Which Accounting Method is Recommended for HOAs?

Which Accounting Method is Recommended for HOAs?HOA accounting is a vital part of operating a homeowners association, but it can be very tedious and difficult. Because it is so important, you want to avoid inaccurate or incomplete financial reports at all costs. All board members should be able to analyze financial reports to prepare the association for maintenance, repairs, and homeowner bankruptcy.

Several methods may be used to prepare your HOA’s financial statements. In most states though, associations can choose one of three accounting methods to prepare interim statements: Cash, Accrual, and Modified Accrual.

 

Cash Accounting

This method records payment receipts during the period in which they are received, as opposed to when they are earned. Additionally, the cash basis method does not include Assessments Receivable or Prepaid Assessments accounts on the balance sheet.

Also, the cash accounting method only records expenses when they are paid, not when they are incurred. When using this method, the cash balance is the only balance that decreases, and there is no Accounts Payable account on the balance sheet.

You may be wondering what effect this has on your financial statements. With the cash basis method, amounts for Accounts Payable, Assessments Receivable, and Prepaid Assessments are not reported on your association’s balance sheet. The board may choose to prepare these reports anyway if they would like, but the accuracy of the reports can’t be verified very easily.

 

Accrual Accounting

This method records revenue when it is earned, and expenses when they are incurred, regardless of when money is transferred. Using this, all HOA financial activities are reported on the financial statements, and an asset section of the Balance Sheet called “Assessments Receivable” is reported. This is usually considered the best method because it produces a better overview of the HOA’s financial status than other methods.

The accrual basis method will have a significant effect on your HOA’s financial statements. With this method, transactions are recorded daily, weekly, and monthly as they are incurred, which results in very detailed reports that are automatically generated. For every report, the amounts reported as a liability or asset should equal the total balance on your association’s balance sheet.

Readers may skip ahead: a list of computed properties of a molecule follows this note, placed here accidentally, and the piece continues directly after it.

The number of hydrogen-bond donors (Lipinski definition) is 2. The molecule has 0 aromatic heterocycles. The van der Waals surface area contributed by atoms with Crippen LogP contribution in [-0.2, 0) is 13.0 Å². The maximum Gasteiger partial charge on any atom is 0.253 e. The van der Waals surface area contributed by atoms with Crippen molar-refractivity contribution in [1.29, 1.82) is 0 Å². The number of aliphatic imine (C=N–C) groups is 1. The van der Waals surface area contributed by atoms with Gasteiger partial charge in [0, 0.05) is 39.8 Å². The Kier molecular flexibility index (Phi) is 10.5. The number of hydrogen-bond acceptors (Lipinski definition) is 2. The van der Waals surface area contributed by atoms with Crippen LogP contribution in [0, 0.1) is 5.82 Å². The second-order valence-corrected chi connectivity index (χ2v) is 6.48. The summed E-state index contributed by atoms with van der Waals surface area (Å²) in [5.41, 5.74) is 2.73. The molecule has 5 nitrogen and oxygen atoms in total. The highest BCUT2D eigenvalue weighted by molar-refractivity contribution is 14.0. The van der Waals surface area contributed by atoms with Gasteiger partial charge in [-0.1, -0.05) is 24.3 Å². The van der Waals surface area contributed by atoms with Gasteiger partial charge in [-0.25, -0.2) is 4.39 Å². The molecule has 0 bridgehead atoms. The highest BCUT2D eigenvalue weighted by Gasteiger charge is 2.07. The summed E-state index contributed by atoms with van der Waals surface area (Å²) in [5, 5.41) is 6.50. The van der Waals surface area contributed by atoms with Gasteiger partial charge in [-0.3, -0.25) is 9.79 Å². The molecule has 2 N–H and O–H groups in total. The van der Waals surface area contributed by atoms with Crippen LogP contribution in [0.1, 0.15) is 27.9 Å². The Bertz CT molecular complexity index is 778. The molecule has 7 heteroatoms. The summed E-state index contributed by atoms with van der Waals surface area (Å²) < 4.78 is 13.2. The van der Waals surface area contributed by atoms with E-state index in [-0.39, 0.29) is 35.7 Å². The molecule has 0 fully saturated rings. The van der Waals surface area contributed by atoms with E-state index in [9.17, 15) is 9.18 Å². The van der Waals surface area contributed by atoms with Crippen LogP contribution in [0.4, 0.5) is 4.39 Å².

The accrual basis of accounting produces three financial reports for your HOA:

  • Accounts Payable. This report lists money owed by your HOA to all vendors.
  • Aged Assessments Receivable. This report lists owners in your community who have not fully paid assessments and other fees by the end of the accounting period, along with details on how much is owed.
  • Prepaid Assessments. This report records all prepaid assessments. All owners who have paid assessments in advance will be listed, along with the amount each owner has prepaid, and the total prepaid balance.

 

Modified Accrual Accounting

Similar to accrual, with this method, revenues are reported when they are earned as opposed to when they are received. Expenses, though, are reported when they are paid as opposed to incurred, which borrows from the cash method of accounting.

When using modified accrual accounting, it is important to understand how your financial statements will turn out. With the modified accrual basis method, the amounts on the balance sheet will equal the amounts for Prepaid Assessments and Assessments Receivable, just like with the accrual basis method. Modified accrual is a bit different than accrual though. For example, if unpaid invoices are reported under Accounts Payable, the amounts will be different than those that are recorded on the balance sheet because these expenses are recorded using the cash method.

 

Which Accounting Method is Recommended for HOAs?

In most states, you can choose between cash, accrual, and modified accrual accounting. To confirm what your state allows, check your state’s law governing HOA accounting. Generally, we recommend that you go with the accrual method, because it usually allowed in most states, and produces the most comprehensive overview of your HOA’s financial status.

 

How Clark Simson Miller Can Help You Manage Your HOA Finances

Dealing with your HOA’s financials can be tough. Even if you have a solid understanding of accounting principles, it still helps to get professional assistance.

That’s where Clark Simson Miller comes in! We offer remote management, accounting, and financial services for community associations of all sizes within the United States. At CSM, our main goal is to ensure the financial strength and stability of your community.

To learn more about how CSM can improve your community, contact us online or give us a call at (865) 315-7505.